Skip to Accessibility Tools Skip to Content Skip to Footer
Eye on the Target

Eye on the Target

It is official: biologic number two is no longer effectively clearing my skin. This was painfully (literally) obvious when I tried to take my hat off the other day and a piece of my scalp came with it. I set an appointment with my dermatologist, and at the appointment, she confirmed what I had already assumed. The medication has lost its efficacy.

I’m not going to lie—I was angry, frustrated, and sad at first. Two failures in less than 2 years. But I quickly shut down my self-pity party and looked onward and upward. I don’t know what specific treatment option I am going to look at with my provider next, but what I do know is that I am going to aim to follow the “Treat to Target” guidelines that were published by the National Psoriasis Foundation (NPF) this year.

What is “Treat to Target?”

More than thirty members of the NPF Medical Board, experts in psoriatic disease, developed these treatment goals to open up the dialogue of goal setting between a patient and their dermatologist. The guidelines suggest that three months after starting a treatment, a patient should expect to be down to having just 1% body surface area (size of your palm) covered in psoriasis. Having at least a 75% improvement or 3% body surface area is still within the acceptable range, but not completely to the target goal yet. By six months, you should check in with your doctor again and be at that target goal of 1%.

If you are not reaching that target, then it is a good time to talk to your doctor about how your treatment regime could get you closer to clear. The guidelines do not endorse or discriminate against any one type of treatment, and also suggests that combination therapy may be an option of a patient isn’t getting down to their goal.

Why I like it

Statistics from studies NPF has conducted over the years show that many people are not treating appropriately to their disease severity or are unhappy with their treatment progress.

I, for one, was a contributor to this statistic for a number of years. I was dissatisfied with the progress of various creams, ointments, or even my light therapy, but I figured my doctor knew best, so I never asked him about taking a more aggressive approach. I also have to take responsibility, because I never was upfront about how miserable I was. I honestly thought my disease was so severe that being clear was never an option.

You may be having the same feelings. You may be thinking to yourself (or talking to yourself—no judgment here!) “Whoa—those are some aggressive goals!” But when you step back and look at all of the advancements that have been made in all areas of psoriasis treatments, it really isn’t that far-fetched. I know most of us have heard the statement: if there was ever a good time in history to have psoriasis, it is now. And it really is true. Gone are the days of being banished from the cities for fear we are lepers. Gone are the days of having to go to a psoriasis day center and bathe in sticky smelly gunk for the majority of our day. We have options now—really good options! When you combine those options, it gets even better. You could try biologics and topicals, or systemic pills and diet, or phototherapy and ointments. Keep working with your dermatologist until you find what works for you.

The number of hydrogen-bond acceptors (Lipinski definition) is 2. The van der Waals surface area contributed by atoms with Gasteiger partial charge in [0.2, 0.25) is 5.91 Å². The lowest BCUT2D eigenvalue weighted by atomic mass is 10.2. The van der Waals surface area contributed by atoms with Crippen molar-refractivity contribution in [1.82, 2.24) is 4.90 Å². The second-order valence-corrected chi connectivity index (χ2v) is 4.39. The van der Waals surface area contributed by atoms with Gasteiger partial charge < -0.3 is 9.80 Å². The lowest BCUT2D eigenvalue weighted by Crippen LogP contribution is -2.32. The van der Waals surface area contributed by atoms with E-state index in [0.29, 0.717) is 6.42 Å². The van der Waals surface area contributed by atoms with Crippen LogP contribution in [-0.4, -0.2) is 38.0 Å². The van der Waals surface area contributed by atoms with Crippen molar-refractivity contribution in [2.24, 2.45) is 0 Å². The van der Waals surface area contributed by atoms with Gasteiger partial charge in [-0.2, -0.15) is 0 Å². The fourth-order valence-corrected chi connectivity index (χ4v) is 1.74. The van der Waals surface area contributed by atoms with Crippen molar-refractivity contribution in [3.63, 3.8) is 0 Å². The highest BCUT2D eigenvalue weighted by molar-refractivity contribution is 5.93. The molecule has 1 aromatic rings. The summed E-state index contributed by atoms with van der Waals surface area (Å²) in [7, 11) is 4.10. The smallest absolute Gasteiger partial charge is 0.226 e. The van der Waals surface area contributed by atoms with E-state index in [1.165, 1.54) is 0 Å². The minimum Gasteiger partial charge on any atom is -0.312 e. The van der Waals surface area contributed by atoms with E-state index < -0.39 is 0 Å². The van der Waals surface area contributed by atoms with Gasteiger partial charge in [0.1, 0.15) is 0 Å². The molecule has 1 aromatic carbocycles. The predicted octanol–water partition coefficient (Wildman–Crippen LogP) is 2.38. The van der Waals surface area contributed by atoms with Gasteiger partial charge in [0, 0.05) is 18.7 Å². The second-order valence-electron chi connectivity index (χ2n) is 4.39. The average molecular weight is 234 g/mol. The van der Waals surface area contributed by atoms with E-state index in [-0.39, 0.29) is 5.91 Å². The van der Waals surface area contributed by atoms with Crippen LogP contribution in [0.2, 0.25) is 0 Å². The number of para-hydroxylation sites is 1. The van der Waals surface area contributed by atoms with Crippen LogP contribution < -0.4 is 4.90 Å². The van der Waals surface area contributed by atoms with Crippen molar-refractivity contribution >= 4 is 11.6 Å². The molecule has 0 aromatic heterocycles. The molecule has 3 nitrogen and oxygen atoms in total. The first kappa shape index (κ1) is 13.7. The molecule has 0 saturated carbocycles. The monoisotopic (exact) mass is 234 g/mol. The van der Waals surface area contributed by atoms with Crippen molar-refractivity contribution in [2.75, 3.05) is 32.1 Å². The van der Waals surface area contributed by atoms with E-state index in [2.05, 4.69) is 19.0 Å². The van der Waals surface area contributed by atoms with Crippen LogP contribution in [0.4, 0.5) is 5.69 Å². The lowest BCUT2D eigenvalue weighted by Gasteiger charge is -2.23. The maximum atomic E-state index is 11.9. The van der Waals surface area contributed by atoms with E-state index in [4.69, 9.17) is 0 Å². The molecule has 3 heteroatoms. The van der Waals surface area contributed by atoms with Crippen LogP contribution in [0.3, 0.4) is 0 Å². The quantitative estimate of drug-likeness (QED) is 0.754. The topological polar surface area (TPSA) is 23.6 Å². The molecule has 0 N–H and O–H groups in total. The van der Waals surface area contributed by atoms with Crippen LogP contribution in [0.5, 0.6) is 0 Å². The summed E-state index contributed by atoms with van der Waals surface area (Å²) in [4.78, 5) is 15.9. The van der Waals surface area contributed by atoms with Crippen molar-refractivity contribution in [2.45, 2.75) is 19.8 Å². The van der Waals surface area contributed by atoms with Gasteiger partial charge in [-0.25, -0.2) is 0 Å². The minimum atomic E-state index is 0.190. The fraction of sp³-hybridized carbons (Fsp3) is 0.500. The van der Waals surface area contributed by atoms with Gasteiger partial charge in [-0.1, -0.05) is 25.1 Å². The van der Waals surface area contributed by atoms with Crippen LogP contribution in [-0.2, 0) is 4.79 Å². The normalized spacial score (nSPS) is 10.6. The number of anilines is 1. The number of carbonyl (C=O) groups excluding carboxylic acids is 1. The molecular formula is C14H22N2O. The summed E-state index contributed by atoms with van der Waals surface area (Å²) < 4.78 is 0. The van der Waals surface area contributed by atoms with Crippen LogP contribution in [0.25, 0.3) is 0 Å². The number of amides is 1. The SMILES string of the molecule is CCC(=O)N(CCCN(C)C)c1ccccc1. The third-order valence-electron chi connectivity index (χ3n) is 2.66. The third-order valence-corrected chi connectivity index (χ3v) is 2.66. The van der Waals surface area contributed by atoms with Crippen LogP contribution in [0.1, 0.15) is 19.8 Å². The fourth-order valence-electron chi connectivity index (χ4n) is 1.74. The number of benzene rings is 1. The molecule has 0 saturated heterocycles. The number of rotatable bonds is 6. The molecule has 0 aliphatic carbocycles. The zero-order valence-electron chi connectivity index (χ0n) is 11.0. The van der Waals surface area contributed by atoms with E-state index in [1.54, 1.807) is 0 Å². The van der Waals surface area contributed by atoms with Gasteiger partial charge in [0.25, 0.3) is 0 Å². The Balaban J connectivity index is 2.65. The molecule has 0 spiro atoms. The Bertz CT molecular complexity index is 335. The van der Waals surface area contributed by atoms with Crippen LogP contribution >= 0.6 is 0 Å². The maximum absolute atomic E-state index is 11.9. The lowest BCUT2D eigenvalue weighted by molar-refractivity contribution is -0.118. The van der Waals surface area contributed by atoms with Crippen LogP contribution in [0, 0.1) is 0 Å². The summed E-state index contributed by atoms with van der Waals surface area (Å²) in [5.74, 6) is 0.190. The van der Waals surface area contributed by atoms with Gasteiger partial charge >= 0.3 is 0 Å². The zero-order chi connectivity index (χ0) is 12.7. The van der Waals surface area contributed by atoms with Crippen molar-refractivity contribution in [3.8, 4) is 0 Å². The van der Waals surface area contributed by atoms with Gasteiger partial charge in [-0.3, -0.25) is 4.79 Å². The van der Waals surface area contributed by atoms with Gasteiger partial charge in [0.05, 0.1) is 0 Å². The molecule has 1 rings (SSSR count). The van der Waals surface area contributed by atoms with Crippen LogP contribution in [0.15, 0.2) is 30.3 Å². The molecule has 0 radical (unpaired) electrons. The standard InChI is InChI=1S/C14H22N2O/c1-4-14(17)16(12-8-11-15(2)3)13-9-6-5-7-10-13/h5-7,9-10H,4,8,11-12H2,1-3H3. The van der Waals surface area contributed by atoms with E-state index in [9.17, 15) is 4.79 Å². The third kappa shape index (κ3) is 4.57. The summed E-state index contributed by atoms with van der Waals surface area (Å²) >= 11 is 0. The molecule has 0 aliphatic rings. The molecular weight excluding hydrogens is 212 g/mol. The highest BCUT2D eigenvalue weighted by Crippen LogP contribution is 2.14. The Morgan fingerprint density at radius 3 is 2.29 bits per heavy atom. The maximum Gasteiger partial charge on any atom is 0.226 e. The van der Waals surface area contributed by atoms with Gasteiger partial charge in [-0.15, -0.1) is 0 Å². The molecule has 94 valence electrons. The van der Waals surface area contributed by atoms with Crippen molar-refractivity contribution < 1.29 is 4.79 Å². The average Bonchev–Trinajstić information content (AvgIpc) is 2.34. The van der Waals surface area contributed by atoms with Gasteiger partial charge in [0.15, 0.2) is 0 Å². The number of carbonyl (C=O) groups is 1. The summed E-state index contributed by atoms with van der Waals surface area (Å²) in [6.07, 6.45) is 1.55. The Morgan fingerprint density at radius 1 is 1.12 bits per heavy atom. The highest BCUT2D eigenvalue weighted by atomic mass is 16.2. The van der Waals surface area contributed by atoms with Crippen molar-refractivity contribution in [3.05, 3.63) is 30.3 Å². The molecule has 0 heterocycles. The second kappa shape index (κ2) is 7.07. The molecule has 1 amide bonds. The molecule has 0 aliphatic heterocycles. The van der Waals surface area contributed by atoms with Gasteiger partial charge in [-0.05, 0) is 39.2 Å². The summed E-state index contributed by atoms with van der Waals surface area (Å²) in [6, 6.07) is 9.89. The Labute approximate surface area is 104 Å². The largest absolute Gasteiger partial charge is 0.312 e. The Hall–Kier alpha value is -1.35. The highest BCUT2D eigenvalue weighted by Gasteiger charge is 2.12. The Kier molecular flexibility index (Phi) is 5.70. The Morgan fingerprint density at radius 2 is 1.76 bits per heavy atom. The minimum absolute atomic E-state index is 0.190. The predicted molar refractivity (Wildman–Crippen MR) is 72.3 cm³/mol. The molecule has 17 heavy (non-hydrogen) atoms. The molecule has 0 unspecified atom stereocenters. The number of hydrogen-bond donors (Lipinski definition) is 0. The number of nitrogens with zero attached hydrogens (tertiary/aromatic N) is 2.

Goals Are Good

Like anything worth achieving in life — a budget, a fitness plan, education — goals are an important step to getting where you want to go. It is always scary to take the first step, which is why I encourage you to write down those fears and work through them.  Do you think your doctor won’t be receptive? Having a provider you can trust is important. All the credentials in the world don’t match a good bedside manner. Worried your goals will be restricted by insurance? Find out what is on your pharmacy formularies a head of your visit and develop a plan. Afraid to get your hopes up, because you have never been that clear and can’t imagine it? Dream big. Nothing feels as good as clear.

This article represents the opinions, thoughts, and experiences of the author; none of this content has been paid for by any advertiser. The team does not recommend or endorse any products or treatments discussed herein. Learn more about how we maintain editorial integrity here.


  • Lori Anne
    3 months ago

    I don’t have psoriasis that bad. I have a difficult case of psoriatic arthritis. 15 PsA drugs in 12 1/2 years. I walked into his office with 1 swollen joint. I now have 10 joints. 6 of which are in my feet. I blew thru all the biologics. He’s told me I have a “particularly resistant” case. Not much more he can do. I am literally considering borrowing $20,000 to have all the metal taken out of my mouth (fillings). I’m almost 60 & am struggling to walk. I’ve tried deleting things from my diet with no results. I pray you find some relief. I’ve all but given up hope. Good luck.

  • Barbara
    3 months ago

    I thumbed through your other articles and notice there’s nothing on diet. Last May I started a “slow carb” diet and saw my psoriasis go dormant inside of 20 days. I maintain the diet mostly now, but for an occasional slip up (of mostly suggary desserts) and I get an almost immediate flare up. It susbides just as quickly if I lay off the high carb foods.
    Offending foods: highly processed grains and sugar.
    Everything else seems ok. I still have a few tiny patches that I think might go away completely if I went on a keto or Atkins diet. But I’m relatively happy. No itch. No flakes. Nothing anyone would even notice.

  • Clair G moderator
    3 months ago

    Wow Barbara!! I am so happy to hear that this is helping you. Wonderful news. do you find that it is something you can do long term? Slow carb sounds very interesting.

  • Poll